The great steel rush
Is there a link between innerwear and steel? Perhaps, steel wires are used to dry out underpants in the sun? Not really. Ask Rupa and Co. Ltd, a leading manufacturer of innerwear in the country, and—hold your breath— one of several investors lured by the boom in the steel industry.
"The growth in consumption of steel is lower compared to other developing countries and now when the country's infrastructure is improving, it will boost demand for steel products," says Ravi Agarwala, Executive Director, Rupa & Co. Ltd, by way of explanation.
The company, which is synonymous with hosiery products, is investing Rs 400 crore in a pig iron plant at Durgapur in West Bengal. Phase-I of the project involving an expenditure of Rs 100 crore is nearing completion and will be ready by September. The current scene is reminiscent of the situation that prevailed in the mid 1990s when newcomers like LMW and MESCO had entered the field for different reasons and burnt their fingers. Is history set to repeat itself?
The steel industry has seen enormous demand-led growth in the last two years. Rupa & Co. Ltd apart, Tube Investments India Ltd, a Murugappa group company, has lined up Rs 3,400 crore investment for setting up a 3-million tpa greenfield project to manufacture hot rolled (HR) steel coils at Duburi in Jajpur district of Orissa. Value added steel products in the company's portfolio require steel of 0.6 million tpa. But the main attraction for the company is not captive consumption but the projected demand for steel. "TIIL's effort is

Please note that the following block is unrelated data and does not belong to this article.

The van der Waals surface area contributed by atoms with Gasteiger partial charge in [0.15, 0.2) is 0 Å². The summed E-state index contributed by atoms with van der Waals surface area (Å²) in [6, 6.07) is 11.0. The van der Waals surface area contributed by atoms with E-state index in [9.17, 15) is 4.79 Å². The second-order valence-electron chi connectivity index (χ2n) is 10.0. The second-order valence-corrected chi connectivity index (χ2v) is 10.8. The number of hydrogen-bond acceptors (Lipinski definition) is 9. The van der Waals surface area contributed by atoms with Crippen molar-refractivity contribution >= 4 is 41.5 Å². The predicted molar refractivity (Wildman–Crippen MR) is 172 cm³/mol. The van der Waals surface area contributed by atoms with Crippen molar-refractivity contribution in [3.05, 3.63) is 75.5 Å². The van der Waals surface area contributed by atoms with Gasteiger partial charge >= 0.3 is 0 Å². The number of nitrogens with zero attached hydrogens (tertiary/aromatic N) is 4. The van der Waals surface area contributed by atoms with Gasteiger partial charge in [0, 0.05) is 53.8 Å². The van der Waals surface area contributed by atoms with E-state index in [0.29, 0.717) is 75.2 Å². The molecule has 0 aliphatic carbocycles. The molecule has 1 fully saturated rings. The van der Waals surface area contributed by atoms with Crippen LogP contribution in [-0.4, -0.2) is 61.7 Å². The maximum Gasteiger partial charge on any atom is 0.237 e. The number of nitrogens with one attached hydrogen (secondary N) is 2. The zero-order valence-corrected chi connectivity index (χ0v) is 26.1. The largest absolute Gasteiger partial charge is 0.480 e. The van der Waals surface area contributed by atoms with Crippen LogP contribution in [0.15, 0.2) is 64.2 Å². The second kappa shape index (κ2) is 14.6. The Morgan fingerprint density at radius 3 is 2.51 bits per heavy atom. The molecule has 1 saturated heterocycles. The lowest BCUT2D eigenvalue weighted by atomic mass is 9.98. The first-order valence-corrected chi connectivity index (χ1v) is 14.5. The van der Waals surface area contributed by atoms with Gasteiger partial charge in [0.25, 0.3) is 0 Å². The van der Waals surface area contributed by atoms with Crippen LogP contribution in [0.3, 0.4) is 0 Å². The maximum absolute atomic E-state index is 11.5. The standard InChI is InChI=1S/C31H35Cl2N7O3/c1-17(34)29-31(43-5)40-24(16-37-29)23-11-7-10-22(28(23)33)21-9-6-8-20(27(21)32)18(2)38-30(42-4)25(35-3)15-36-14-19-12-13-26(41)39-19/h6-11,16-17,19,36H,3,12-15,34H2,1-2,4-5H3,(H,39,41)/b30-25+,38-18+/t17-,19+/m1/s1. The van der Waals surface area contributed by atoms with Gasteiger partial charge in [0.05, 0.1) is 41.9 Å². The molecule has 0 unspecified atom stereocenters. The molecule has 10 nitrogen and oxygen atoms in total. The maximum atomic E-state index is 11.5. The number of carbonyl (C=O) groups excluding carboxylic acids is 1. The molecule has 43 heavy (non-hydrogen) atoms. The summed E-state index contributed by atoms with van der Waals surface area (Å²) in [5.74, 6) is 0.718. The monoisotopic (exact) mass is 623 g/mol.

to be a part of the great leap India is about to take," says G. Harish, President of the company.
The Amritsar-based Rana Sugars Ltd is only the latest entrant to a growing list of steel entrepreneurs. The company is setting up a 1 million tpa integrated steel plant in Orissa. The project will be implemented in three phases with 0.3 million tpa earmarked for each phase. RSL is also installing a 105-mw captive power plant of which 38 mw will be installed in phase-I. Here too the projected growth in steel demand is the main attraction.
The rush to set up steel plants is somewhat akin to the craze of 2000 when just about everyone wanted to set up a software company. Many listed companies saw their share values gallop by merely adding "software" to their name. The same thing could happen with steel too. Take, for example, BS Holdings & Credit Ltd which last year announced plans to set up a steel plant in Chhattisgarh. Now the company has changed its name to Alliance Integrated Metaliks Ltd. A case of making steel while the sun shines!
On the flipside, there are some players who, apprehensive about the recent fall in steel price, changed their plans. Solar Explosives Ltd, which planned to set up a Rs 480 crore sponge iron plant at Butibori in Nagpur district of Maharashtra, has put the project on hold, which, company sources admit, was due to declining steel prices.
But such cases are insignificant and most of the steel entrepreneurs are raring to go despite the global fall in steel prices. After all "(ispat se) pyar kiya to darna
[With inputs from Poonam Singh]
[23 May 2005]